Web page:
Although our bodies are primarily made out of water, on most days we don’t feel that way. Skin feels elastic, muscles are bouncy and bones feel rock-solid – and occasionally they all feel rubbery when a case of the nerves strikes. The balance of fluids in our bodies is a remarkable product of our evolution and one that’s easy to overlook.
When INVIVO was approached to create the animations and artwork for the Fluid Management Interactive microsite for Ukidney.com and Fresenius-Kabi Canada, we had a mandate to make edema (fluid imbalance) more easily understood. Our team created information-rich animations about edema in the kidneys, gut and tissues; and illustrations for edema of the heart, lungs, brain and liver.
Consequences of Fluid Overload on Tissues: Kidney – One of the animations we created for the microsite.
Consequences of Fluid Overload on Tissues: Heart – One of the illustrated information modules we created for the microsite.
For many healthcare professionals, there is a lack of awareness as to how an imbalance of fluid can affect organs around the body. This educational module is presented on a publicly-accessible site, aimed at enhancing understanding irrespective of the audience’s familiarity with fluid imbalance. The goal was to create memorable information.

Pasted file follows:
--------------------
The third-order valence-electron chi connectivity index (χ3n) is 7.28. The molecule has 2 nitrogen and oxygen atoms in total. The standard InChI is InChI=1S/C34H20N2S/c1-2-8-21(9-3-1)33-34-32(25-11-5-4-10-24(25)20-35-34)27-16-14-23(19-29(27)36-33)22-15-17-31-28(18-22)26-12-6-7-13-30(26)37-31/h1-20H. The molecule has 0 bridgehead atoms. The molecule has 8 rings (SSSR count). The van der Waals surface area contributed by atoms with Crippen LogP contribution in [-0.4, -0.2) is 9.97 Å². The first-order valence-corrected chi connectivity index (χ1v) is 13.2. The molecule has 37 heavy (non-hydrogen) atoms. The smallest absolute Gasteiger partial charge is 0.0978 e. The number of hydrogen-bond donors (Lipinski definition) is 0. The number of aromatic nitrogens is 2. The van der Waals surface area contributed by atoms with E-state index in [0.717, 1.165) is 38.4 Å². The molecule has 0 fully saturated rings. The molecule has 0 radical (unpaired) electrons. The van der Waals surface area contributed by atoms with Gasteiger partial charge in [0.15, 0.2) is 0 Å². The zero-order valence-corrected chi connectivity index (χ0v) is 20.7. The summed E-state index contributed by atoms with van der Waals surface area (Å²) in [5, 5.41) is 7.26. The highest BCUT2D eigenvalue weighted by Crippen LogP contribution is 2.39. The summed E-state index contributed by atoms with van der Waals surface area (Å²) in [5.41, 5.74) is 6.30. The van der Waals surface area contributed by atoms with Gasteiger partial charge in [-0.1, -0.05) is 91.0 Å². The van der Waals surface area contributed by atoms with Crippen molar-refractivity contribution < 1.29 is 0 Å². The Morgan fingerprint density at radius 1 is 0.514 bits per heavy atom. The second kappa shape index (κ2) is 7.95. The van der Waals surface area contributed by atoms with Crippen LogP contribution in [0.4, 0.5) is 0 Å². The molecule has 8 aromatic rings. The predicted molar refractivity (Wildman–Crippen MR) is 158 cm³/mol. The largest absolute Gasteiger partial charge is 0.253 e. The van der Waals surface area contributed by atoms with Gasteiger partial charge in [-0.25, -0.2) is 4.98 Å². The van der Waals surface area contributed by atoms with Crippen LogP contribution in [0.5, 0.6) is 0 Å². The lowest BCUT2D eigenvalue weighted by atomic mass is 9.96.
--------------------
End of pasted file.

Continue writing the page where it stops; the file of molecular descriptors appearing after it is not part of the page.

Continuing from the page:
Visualizing fluid moving through tissues and creating pressure on organs and organ function presented some unique challenges. For one, the effect edema has on the body isn’t pretty. “Animating the ‘swelling feet’ sequence for the Tissues video brought home that I’m not a doctor: Some of the images I researched were pretty far outside my experience,” recalls Mike Kennedy, one of our animators.
Working closely with the doctors and medical scientists at the storyboard stage is crucial on a project like this. Animation has to not only include realistic representations of bodily processes, it also needs to edit out extraneous information for the sake of communicating about edema clearly. The combination of static illustrations with dynamic animation gives readers a full picture of the dangers of fluid overload in the body.